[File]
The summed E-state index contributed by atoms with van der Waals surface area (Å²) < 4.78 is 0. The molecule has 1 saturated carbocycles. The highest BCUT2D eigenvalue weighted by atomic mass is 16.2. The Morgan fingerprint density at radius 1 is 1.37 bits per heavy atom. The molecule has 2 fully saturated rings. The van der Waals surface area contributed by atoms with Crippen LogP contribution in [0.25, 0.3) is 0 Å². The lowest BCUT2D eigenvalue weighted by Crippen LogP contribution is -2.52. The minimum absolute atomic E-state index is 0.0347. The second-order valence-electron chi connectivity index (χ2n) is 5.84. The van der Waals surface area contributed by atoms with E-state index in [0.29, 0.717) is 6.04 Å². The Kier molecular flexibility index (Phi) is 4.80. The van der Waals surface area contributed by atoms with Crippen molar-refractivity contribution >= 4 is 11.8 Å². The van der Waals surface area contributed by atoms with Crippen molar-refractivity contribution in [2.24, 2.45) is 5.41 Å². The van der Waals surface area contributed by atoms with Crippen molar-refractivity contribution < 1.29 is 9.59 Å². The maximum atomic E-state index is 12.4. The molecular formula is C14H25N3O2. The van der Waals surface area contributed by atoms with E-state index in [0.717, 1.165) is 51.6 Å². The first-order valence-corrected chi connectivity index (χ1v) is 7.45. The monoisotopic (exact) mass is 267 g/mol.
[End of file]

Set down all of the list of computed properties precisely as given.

The summed E-state index contributed by atoms with van der Waals surface area (Å²) < 4.78 is 0. The molecule has 1 saturated carbocycles. The highest BCUT2D eigenvalue weighted by atomic mass is 16.2. The Morgan fingerprint density at radius 1 is 1.37 bits per heavy atom. The molecule has 2 fully saturated rings. The van der Waals surface area contributed by atoms with Crippen LogP contribution in [0.25, 0.3) is 0 Å². The lowest BCUT2D eigenvalue weighted by Crippen LogP contribution is -2.52. The minimum absolute atomic E-state index is 0.0347. The second-order valence-electron chi connectivity index (χ2n) is 5.84. The van der Waals surface area contributed by atoms with E-state index in [0.29, 0.717) is 6.04 Å². The Kier molecular flexibility index (Phi) is 4.80. The van der Waals surface area contributed by atoms with Crippen molar-refractivity contribution >= 4 is 11.8 Å². The van der Waals surface area contributed by atoms with Crippen molar-refractivity contribution in [2.24, 2.45) is 5.41 Å². The van der Waals surface area contributed by atoms with Crippen molar-refractivity contribution < 1.29 is 9.59 Å². The maximum atomic E-state index is 12.4. The molecular formula is C14H25N3O2. The van der Waals surface area contributed by atoms with E-state index in [0.717, 1.165) is 51.6 Å². The first-order valence-corrected chi connectivity index (χ1v) is 7.45. The monoisotopic (exact) mass is 267 g/mol.